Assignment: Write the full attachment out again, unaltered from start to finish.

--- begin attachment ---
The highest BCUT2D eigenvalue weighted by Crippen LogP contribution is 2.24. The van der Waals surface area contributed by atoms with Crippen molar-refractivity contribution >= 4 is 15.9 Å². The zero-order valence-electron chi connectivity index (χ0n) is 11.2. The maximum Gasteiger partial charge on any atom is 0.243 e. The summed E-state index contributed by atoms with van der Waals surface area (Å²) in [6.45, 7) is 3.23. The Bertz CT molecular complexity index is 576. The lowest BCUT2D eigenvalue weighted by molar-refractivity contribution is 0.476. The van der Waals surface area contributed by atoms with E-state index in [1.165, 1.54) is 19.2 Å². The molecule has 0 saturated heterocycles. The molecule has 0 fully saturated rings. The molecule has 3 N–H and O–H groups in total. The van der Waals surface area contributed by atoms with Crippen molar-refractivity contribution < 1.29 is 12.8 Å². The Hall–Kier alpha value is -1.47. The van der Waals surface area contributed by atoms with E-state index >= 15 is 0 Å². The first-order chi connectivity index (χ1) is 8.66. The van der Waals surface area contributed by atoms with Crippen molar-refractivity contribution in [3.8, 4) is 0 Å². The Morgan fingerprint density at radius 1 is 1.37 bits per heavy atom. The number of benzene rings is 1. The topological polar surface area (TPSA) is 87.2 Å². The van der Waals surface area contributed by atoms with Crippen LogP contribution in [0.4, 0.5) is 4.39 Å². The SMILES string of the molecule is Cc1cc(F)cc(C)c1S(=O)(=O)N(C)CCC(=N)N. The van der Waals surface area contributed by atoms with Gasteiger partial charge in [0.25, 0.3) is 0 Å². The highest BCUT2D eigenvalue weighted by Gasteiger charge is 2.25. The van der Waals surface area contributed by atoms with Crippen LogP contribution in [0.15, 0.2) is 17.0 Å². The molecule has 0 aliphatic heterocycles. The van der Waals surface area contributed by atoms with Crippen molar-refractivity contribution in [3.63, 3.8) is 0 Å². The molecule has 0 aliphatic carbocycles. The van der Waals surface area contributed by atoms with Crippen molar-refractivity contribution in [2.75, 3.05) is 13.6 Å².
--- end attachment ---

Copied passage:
The highest BCUT2D eigenvalue weighted by Crippen LogP contribution is 2.24. The van der Waals surface area contributed by atoms with Crippen molar-refractivity contribution >= 4 is 15.9 Å². The zero-order valence-electron chi connectivity index (χ0n) is 11.2. The maximum Gasteiger partial charge on any atom is 0.243 e. The summed E-state index contributed by atoms with van der Waals surface area (Å²) in [6.45, 7) is 3.23. The Bertz CT molecular complexity index is 576. The lowest BCUT2D eigenvalue weighted by molar-refractivity contribution is 0.476. The van der Waals surface area contributed by atoms with E-state index in [1.165, 1.54) is 19.2 Å². The molecule has 0 saturated heterocycles. The molecule has 0 fully saturated rings. The molecule has 3 N–H and O–H groups in total. The van der Waals surface area contributed by atoms with Crippen molar-refractivity contribution < 1.29 is 12.8 Å². The Hall–Kier alpha value is -1.47. The van der Waals surface area contributed by atoms with E-state index >= 15 is 0 Å². The first-order chi connectivity index (χ1) is 8.66. The van der Waals surface area contributed by atoms with Crippen molar-refractivity contribution in [3.8, 4) is 0 Å². The Morgan fingerprint density at radius 1 is 1.37 bits per heavy atom. The number of benzene rings is 1. The topological polar surface area (TPSA) is 87.2 Å². The van der Waals surface area contributed by atoms with Crippen LogP contribution in [0.4, 0.5) is 4.39 Å². The SMILES string of the molecule is Cc1cc(F)cc(C)c1S(=O)(=O)N(C)CCC(=N)N. The van der Waals surface area contributed by atoms with Gasteiger partial charge in [0.25, 0.3) is 0 Å². The highest BCUT2D eigenvalue weighted by Gasteiger charge is 2.25. The van der Waals surface area contributed by atoms with Crippen LogP contribution in [0.15, 0.2) is 17.0 Å². The molecule has 0 aliphatic heterocycles. The van der Waals surface area contributed by atoms with Crippen molar-refractivity contribution in [3.63, 3.8) is 0 Å². The molecule has 0 aliphatic carbocycles. The van der Waals surface area contributed by atoms with Crippen molar-refractivity contribution in [2.75, 3.05) is 13.6 Å².